“Twenty years ago, it was students looking to go into bars and immigrants looking to work,” said LAPD Lt. Mathew St. Pierre, who supervises investigations into fraudulent documents. “The focus has changed…. We are seeing a lot more criminals.”
LAPD Cmdr. Charlie Beck said the main reason the department didn’t previously pursue the fake ID trade was because Rampart officers were focused on reducing violent crime in MacArthur Park, leaving few resources to go after mica mills. St. Pierre said officers were also limited by an LAPD policy preventing officers from enforcing immigration laws.
In 2002, Rampart officers didn’t arrest a single counterfeiter. By contrast, they apprehended 73 people in 2003 and 84 in 2004. Through Nov. 15 of this year, officers made 124 arrests.
U.S. Immigration and Customs Enforcement is also working to break up counterfeiting mills. The agency cited 30 arrests, 16 indictments and 14 convictions in the Los Angeles area in fiscal 2005. Although most of the investigations focus on MacArthur Park, agents have also shut down operations in Huntington Park, Canoga Park and Whittier.
Two of the most recent busts occurred in Orange County. After a series of undercover buys this fall, Immigration and Customs Enforcement agents traced the purchased ID cards to five mills — four in Santa Ana and one in Anaheim. They arrested 15 Mexican and Salvadoran men, many with prior convictions for similar crimes.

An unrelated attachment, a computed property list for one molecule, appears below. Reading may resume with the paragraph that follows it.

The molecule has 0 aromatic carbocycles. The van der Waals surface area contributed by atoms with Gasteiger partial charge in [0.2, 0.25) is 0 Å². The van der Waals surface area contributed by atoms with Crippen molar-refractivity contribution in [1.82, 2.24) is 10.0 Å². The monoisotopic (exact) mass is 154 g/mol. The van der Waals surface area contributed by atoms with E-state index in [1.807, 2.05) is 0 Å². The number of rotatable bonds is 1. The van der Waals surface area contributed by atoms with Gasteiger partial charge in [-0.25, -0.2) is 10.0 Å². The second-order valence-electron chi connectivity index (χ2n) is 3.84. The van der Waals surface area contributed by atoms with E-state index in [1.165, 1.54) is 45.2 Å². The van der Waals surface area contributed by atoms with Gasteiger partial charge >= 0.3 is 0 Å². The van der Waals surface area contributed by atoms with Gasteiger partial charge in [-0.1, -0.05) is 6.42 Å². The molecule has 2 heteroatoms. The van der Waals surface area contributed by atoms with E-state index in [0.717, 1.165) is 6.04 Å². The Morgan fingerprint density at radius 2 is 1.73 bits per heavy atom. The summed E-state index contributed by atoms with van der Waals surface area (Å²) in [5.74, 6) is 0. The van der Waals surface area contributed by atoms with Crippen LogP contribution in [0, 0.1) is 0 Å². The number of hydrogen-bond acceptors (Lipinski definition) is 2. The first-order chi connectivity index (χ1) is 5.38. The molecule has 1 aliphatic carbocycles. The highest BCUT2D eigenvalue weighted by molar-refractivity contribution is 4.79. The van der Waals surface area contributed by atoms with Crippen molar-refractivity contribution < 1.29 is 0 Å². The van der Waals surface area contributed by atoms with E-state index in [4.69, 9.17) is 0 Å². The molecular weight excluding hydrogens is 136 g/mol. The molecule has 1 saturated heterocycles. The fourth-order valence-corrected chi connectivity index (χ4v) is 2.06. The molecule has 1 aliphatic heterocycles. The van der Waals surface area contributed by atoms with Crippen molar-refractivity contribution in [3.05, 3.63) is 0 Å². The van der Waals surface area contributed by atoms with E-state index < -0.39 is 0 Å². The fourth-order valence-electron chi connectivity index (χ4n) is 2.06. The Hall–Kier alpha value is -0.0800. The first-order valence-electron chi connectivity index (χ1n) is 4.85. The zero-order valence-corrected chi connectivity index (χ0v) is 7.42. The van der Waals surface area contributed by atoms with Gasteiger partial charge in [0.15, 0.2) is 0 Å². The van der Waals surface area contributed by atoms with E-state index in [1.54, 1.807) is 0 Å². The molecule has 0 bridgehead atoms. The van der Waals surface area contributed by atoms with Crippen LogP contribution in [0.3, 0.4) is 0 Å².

In addition to old-fashioned printing presses, laminators and typewriters, the agents found computers, laser printers, scanners and software. They also discovered various IDs, including three versions of green cards, matricula consular cards (an ID issued by the Mexican consulate to undocumented immigrants in the United States), Mexican driver’s licenses and Los Angeles County birth certificates.
“It was a one-stop shop for anyone who needs a new identity,” said Dwayne Angebrandt, a supervisory special agent who oversaw the Orange County investigations.
Counterfeiters can be prosecuted in federal or state court, and can face a maximum of three years in state prison for possessing fake IDs and a minimum of five years for manufacturing them, Flores said. Until recently, however, prosecutors could not charge counterfeiters for possession of document-making equipment. A state bill, which takes effect in January, closes that loophole by making it a crime to possess scanners, computers and printers with the intent to make fake IDs.
Despite possible lengthy sentences, counterfeiters usually serve just a few years behind bars if found guilty, authorities said. Many are convicted only of misdemeanors, resulting in short stays in county jail.
“They are not getting the time that they should,” LAPD Officer Henry Covarrubias said. “They are getting a slap on the hand.”